He urges a oneness between cellist, cello and the music but “…one hears instead the opposing forces battling against each other – ‘me versus my cello, and the two of us versus the music’ – and cellists often reduce themselves to that kind of battle…” I can relate. The days I feel like throwing the cello out the window are the days of battle. Pleeth helps me see that the goal is to feel the music within and let it out naturally – bowing a phrase is like breathing it out. Even the left hand, instead of mechanically hammering each note, must feel the flow of the music and express it on the fingerboard. This ideal is at once lofty and seemingly unapproachable to a beginner like me, but as I have relaxed and allowed playing to be a more mystical experience, I’ve found truth in his words.

In practice, sometimes I need to work on technique, slowly stepping through a passage that is too hard, so that my fingers get used to the movement and can memorize it. But I must balance that work with the joy of playing something simple – something I have already internalized – and allowing it to flow from the heart.  I think that’s what I most enjoy about string playing – it’s possible to play a very easy piece with great beauty, even as a beginner.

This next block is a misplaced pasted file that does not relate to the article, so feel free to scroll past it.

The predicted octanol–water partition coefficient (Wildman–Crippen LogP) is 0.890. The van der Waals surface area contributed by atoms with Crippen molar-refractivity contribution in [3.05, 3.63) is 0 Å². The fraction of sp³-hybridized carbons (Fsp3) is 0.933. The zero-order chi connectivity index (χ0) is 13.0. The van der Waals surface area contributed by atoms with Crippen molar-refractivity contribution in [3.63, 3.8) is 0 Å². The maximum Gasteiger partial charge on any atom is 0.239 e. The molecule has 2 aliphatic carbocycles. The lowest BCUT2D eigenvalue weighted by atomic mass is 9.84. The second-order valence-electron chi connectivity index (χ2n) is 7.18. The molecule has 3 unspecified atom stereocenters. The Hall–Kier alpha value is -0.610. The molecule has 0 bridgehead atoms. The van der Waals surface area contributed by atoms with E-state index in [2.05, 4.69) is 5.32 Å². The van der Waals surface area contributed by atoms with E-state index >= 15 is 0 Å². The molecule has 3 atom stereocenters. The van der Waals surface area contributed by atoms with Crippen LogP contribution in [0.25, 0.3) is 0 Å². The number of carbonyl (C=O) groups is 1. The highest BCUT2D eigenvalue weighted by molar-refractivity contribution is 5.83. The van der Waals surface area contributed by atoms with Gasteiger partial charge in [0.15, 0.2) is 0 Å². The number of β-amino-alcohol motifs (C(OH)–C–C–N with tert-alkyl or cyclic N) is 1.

Pleeth does give instruction in technique, but always in a philosophical setting. He discusses the “architecture” of the music and the importance of discerning it and playing from it, rather than numbly moving through the printed notes. He emphasizes working the left hand always from a place of “release” instead of holding on tightly. Freedom of movement and lightness lead to agility in fast passages. He urges the student (and the teacher) once the basic fingering and bowing are grasped, to explore as many alternatives as possible and see how they affect the music.  He warns against two attitudes that block us in the pursuit of technique… the search for security and the greed for achievement.